Happy Year of the Horse! Last Friday marked the beginning of the celebration of the Chinese New Year, which dates back to the Han Dynasty (206 BC-220 AD). The Chinese calendar coincides with the cycle of the 12 Chinese zodiac animals—rat, ox, tiger, rabbit, dragon, snake, horse, sheep, monkey, rooster, dog and pig. This year is the year of the horse, which Chinese astrologer/fortune tellers predict will bring many scandals and conflicts (um, yikes!), much like Georges de la Tour’s work The Fortune Teller, which was completed around 1630, which was also the year of the horse. Coincidence?
The Fortune Teller depicts a young wealthy male surrounded by four women, most likely gypsies. While the older woman to the far right of the picture reads his fortune (and distracts him)—he is in the process of handing her a coin, which serves as both payment and her source of telling his fortune, the younger women surrounding him are in the act of robbing him. The woman to the far left of the picture is reaching in his pocket to steal his coin purse, while the woman directly behind
her reaches her hand out to catch it, and likely run. Meanwhile, the woman standing behind and between the young man and old fortune teller is watching the victim closely (and not quite making eye contact) while she slowly cuts away at the gold chain he has fastened around his torso. Since moving to New York, I have been blown away by the number of modern-day fortune tellers operating businesses out in the open. There are your everyday run-of the-mill fortune tellers handing out coupons and flyers on the streets, and then there are the successful fortune-tellers with storefronts in some of the most expensive and sought after real estate in the city (color me surprised the first time I saw a fortune teller set up in a swanky Upper East Side neighborhood). Evidently these mystical entrepreneurs have (mostly) come along way since the stereotypes of their profession that were prevalent during de la Tour’s time, and for that, I celebrate them, along with this new, horsey year. So much in fact, that I baked healthy fortune cookies made with apples and oats, so that they may just appeal to the horses eating in kitchens these days, or at the very least, those with healthier goals this year. You can restart your New Year’s resolutions at the Chinese New Year, right?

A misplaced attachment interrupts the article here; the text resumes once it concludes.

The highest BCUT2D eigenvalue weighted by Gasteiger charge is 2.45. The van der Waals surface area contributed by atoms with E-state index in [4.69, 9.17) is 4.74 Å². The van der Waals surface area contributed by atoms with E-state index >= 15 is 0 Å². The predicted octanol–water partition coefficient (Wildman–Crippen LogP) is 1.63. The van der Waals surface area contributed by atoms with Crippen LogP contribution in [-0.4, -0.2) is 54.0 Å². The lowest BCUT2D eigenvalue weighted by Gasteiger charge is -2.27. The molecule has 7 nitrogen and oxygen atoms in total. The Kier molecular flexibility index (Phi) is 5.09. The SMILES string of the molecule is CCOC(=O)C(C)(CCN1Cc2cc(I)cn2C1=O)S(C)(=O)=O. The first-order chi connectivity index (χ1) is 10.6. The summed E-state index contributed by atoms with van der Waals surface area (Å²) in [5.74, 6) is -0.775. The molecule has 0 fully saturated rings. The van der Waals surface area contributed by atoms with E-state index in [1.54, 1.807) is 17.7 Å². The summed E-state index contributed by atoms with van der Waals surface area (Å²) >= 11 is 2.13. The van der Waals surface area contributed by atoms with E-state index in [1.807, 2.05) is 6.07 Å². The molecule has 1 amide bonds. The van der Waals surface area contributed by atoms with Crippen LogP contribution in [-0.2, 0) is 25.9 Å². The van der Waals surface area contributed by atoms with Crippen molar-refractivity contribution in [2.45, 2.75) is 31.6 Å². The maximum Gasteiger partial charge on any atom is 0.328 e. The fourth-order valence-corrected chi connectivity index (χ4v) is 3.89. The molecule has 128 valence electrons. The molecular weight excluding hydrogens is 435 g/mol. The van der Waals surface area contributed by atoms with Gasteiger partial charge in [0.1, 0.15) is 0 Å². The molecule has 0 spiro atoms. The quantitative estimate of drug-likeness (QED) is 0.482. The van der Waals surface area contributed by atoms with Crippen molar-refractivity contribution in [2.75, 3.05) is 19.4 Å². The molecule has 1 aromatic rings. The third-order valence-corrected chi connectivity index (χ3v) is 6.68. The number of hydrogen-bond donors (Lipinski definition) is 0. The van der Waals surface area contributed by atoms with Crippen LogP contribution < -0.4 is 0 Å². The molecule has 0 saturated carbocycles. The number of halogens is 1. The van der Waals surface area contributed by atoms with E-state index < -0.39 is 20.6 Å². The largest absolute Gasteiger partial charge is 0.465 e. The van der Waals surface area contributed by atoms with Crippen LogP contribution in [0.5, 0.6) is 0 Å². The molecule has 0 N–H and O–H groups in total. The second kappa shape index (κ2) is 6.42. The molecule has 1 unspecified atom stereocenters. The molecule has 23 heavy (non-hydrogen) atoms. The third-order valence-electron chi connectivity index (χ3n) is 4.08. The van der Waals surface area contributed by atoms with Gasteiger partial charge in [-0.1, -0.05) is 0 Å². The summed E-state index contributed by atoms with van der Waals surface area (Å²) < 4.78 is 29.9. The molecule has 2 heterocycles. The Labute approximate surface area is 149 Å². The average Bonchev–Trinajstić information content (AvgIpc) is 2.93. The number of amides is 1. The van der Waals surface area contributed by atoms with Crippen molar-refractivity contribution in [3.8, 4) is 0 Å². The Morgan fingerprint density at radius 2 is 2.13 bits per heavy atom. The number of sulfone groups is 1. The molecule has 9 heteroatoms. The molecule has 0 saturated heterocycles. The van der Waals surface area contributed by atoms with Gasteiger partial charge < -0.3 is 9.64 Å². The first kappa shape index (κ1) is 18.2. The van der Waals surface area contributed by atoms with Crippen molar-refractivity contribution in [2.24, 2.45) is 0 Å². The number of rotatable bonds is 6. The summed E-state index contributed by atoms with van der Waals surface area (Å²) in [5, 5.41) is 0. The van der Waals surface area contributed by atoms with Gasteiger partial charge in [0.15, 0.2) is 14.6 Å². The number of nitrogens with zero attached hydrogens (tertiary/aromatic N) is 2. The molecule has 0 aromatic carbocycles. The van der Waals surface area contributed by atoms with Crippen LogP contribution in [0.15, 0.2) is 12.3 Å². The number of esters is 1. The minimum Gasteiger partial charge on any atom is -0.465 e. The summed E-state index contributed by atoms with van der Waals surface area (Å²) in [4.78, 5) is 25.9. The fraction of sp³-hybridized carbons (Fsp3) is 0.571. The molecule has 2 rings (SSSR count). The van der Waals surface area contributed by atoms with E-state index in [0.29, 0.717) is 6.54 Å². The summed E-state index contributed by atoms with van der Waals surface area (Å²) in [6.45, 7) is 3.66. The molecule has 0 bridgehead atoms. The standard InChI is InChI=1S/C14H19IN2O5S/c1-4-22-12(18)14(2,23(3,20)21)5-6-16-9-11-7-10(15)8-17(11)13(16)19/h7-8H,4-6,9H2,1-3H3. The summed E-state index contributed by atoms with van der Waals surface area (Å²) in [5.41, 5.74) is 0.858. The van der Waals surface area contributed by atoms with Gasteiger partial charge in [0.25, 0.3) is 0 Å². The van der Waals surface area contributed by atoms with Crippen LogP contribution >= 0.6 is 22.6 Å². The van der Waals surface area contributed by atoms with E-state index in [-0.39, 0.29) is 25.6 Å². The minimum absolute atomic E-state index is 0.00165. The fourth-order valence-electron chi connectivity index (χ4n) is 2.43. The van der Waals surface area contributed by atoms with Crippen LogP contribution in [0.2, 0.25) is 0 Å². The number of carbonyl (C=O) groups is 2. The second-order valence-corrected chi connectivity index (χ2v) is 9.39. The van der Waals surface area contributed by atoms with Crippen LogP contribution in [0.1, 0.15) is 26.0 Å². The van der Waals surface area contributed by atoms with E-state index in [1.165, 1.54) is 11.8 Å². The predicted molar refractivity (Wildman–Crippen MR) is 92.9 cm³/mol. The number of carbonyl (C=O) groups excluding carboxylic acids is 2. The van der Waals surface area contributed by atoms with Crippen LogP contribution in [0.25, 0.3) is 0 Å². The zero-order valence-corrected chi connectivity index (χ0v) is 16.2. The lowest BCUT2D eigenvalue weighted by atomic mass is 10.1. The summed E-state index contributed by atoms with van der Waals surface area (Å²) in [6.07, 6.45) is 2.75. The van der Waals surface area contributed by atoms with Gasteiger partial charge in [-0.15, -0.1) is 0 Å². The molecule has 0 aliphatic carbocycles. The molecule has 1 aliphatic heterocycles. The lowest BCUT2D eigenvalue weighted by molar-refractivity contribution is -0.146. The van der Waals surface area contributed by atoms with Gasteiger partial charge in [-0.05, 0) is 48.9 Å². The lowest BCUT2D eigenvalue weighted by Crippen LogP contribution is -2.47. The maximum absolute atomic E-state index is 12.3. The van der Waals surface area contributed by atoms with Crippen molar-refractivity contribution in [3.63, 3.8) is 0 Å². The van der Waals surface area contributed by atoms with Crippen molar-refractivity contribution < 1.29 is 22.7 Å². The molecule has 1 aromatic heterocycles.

Apple-Oat Fortune Cookies
4 large egg whites
1 cup sugar
¾ cup all-purpose flour
¼ cup oat flour (grind oats in your blender or food processor until they reach a flour-like consistency)
pinch of salt
5 tablespoons unsalted butter, melted and cooled
2 tablespoons heavy cream
2 tablespoons apple cider
1 teaspoon almond extract
15 assorted printed fortunes, cut into tiny strips
Preheat the oven to 400°F, and line a large baking sheet with a silicone mat or parchment paper. With an electric mixer, beat the sugar and egg whites on medium speed for about a minute, before adding the flours and salt. Beat until combined, and then add the butter, cream, apple cider and almond extract, beating for about 30 seconds after the last addition.
Using a rubber spatula, gently portion a small amount of batter directly onto the left side of the baking sheet. Spread out into a thin, yet even, 5 inch-diameter circle, ensuring that the batter is thin, yet not so thin that it is translucent. Spread another identical circle onto the right side of the baking sheet, and bake for 6-7 minutes, until starting to turn golden brown.
When the cookies are ready, quickly remove from the oven, and gently flip over with a slim offset spatula. Working quickly, arrange a fortune (or two!) in the bottom half of the cookie, and fold over, gently pinching the sides closed. Fold over once more (so now quartered), and then balance cookie over the edge of a glass, so that as it cools and hardens, it maintains its folded shape. Once cool, transfer the finished cookie to a muffin tin, which will also help it keep its shape, and start the process over, baking until you have used up all of the batter and/or fortunes. Happy Year of the Horse!
Recipe adapted from Martha Stewart, makes about 15
Featured art: Georges de la Tour, The Fortune Teller, circa 1630, oil on canvas